Pre-1607 - Before the arrival of the English the Virginia Indians had been living in what is now Virginia for over 12,000 years. Chief Powhatan inherited six tribes that made up what became known as the Powhatan Chiefdom during this time. The Powhatan Indian lands encompassed all of the tidewater Virginia area, from the south side of the James River north to the Potomac River, and parts of the Eastern Shore, an area they called Tsenacommacah. Its span was approximately 100 miles by 100 miles. Before the arrival of the English, and their foreign diseases, the population is estimated to have been at least 25,000.
May 1607 - When the English arrived Wahunsunacock, or more popularly Chief Powhatan, was the mamanatowick (paramount chief) of the more than 30 tribes that comprised the Powhatan Chiefdom. These additional tribes had been gained through marriage alliances and coercion. Each tribe had their own chief (weroance/weroansqua), but all were "ruled" by Powhatan and paid "tribute" to him. By this time the population of the members of the chiefdom was about 15,000 - these are the peoples the English interacted with most.
Winter 1607 - Captain John Smith was captured while out exploring and taken to Werowocomoco where Powhatan lived. The two men conversed and came to an understanding of sorts and in the spring of 1608 Smith was released. Powhatan then began to send gifts of food to help the English - his young daughter Pocahontas usually accompanied these visits as a sign of peace.
1609 - Smith was injured when his gunpowder pouch caught fire and was sent home to England. With his departure relations between the Powhatan Indians and the English began to sour more rapidly. Powhatan moved from Werowocomoco to Orapaks, which was further inland, to get away from the English.
1610 - Pocahontas, who was now a young woman, married a Powhatan "private captain" named Kocoum.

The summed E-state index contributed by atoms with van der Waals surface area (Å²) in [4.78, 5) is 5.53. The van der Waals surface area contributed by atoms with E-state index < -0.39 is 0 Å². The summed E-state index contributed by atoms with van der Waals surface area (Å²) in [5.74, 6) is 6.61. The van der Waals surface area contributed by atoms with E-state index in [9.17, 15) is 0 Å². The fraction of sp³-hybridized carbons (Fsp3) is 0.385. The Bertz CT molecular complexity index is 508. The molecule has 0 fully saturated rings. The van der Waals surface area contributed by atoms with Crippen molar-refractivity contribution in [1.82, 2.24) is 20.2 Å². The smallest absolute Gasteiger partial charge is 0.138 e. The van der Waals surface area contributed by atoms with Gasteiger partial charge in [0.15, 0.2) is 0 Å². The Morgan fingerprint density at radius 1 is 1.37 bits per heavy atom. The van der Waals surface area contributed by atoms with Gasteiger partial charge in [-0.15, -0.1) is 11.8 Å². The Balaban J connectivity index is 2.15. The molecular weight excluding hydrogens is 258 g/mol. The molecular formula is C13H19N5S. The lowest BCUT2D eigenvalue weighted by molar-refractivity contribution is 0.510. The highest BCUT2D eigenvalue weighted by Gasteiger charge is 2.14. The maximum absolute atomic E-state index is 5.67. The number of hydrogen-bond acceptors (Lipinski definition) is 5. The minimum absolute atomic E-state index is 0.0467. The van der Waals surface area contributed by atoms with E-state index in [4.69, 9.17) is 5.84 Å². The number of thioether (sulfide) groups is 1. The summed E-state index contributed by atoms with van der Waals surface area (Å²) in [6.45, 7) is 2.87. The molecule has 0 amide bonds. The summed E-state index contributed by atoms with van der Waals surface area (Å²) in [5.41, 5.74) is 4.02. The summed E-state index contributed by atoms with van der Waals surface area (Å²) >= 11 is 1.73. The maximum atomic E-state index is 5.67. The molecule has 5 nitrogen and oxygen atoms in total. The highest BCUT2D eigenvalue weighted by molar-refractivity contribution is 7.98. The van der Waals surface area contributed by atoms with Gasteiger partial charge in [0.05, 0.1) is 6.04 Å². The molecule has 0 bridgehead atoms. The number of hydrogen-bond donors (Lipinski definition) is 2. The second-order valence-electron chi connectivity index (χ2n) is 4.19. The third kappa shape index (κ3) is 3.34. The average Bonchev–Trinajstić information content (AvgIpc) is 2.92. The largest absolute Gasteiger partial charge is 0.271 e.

1613 - The English kidnapped Pocahontas to try and force the return of English prisoners and stolen weapons. She was eventually taken to Henrico to live. Negotiations between the two peoples began.
1614 - While in captivity Pocahontas was taught English ways, the Christian faith and baptized Rebecca. During this time she met an Englishman named John Rolfe, who wanted to marry her. With blessings from her father and the governor, according to English accounts, the two were married. The marriage solidified a peace between the English and the Powhatan that became known as the "Peace of Pocahontas." The Rolfes later had a son, who was named Thomas.
1616 - The Virginia Company paid to send Pocahontas, her husband, their infant son and several Powhatan Indians to England. Their hope in doing so was to gain more interest in Jamestown.
1617 - Pocahontas became ill and died in Gravesend, England. After her death the peace between the Powhatan Indians and the English back in Virginia began to unravel.
1618 - Powhatan died. His succession was briefly passed on to his younger brother, Opitchapam, and then to his next younger brother Opechancanough.
1622 - Tired of English expansion Opechancanough planned a coordinated attack on the English settlements. Because of a young Indian boy's warning Jamestown itself was spared. Many outlying settlements were attacked and of a population of about 1,200 settlers about 350-400 were killed. After their attack, on March 22, the Powhatan Indians withdrew, as was their way, to wait for the English to pack up and leave. The English did not leave and more conflicts arose and continued on and off for the next ten years.
1646 - Opechancanough, who was about 100, was captured by the English. While in captivity he was shot in the back by an English guard - against orders - and killed. His death began the end of the Powhatan Chiefdom.